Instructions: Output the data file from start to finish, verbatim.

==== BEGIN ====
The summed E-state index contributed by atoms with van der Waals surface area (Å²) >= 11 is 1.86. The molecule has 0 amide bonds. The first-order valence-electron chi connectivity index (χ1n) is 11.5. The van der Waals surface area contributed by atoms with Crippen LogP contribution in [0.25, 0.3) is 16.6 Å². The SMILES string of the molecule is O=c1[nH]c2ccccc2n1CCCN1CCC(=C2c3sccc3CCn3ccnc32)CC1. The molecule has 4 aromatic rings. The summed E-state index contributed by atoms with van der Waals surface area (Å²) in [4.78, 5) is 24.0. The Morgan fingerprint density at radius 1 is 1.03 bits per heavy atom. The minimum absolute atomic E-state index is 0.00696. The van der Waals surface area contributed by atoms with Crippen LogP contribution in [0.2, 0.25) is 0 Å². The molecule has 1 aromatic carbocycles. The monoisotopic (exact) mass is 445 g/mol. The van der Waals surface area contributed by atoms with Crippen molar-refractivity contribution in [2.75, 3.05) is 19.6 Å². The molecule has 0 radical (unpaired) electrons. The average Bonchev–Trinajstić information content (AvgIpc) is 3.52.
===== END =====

The summed E-state index contributed by atoms with van der Waals surface area (Å²) >= 11 is 1.86. The molecule has 0 amide bonds. The first-order valence-electron chi connectivity index (χ1n) is 11.5. The van der Waals surface area contributed by atoms with Crippen LogP contribution in [0.25, 0.3) is 16.6 Å². The SMILES string of the molecule is O=c1[nH]c2ccccc2n1CCCN1CCC(=C2c3sccc3CCn3ccnc32)CC1. The molecule has 4 aromatic rings. The summed E-state index contributed by atoms with van der Waals surface area (Å²) in [4.78, 5) is 24.0. The Morgan fingerprint density at radius 1 is 1.03 bits per heavy atom. The minimum absolute atomic E-state index is 0.00696. The van der Waals surface area contributed by atoms with Crippen LogP contribution in [0.2, 0.25) is 0 Å². The molecule has 1 aromatic carbocycles. The monoisotopic (exact) mass is 445 g/mol. The van der Waals surface area contributed by atoms with Crippen molar-refractivity contribution in [2.75, 3.05) is 19.6 Å². The molecule has 0 radical (unpaired) electrons. The average Bonchev–Trinajstić information content (AvgIpc) is 3.52.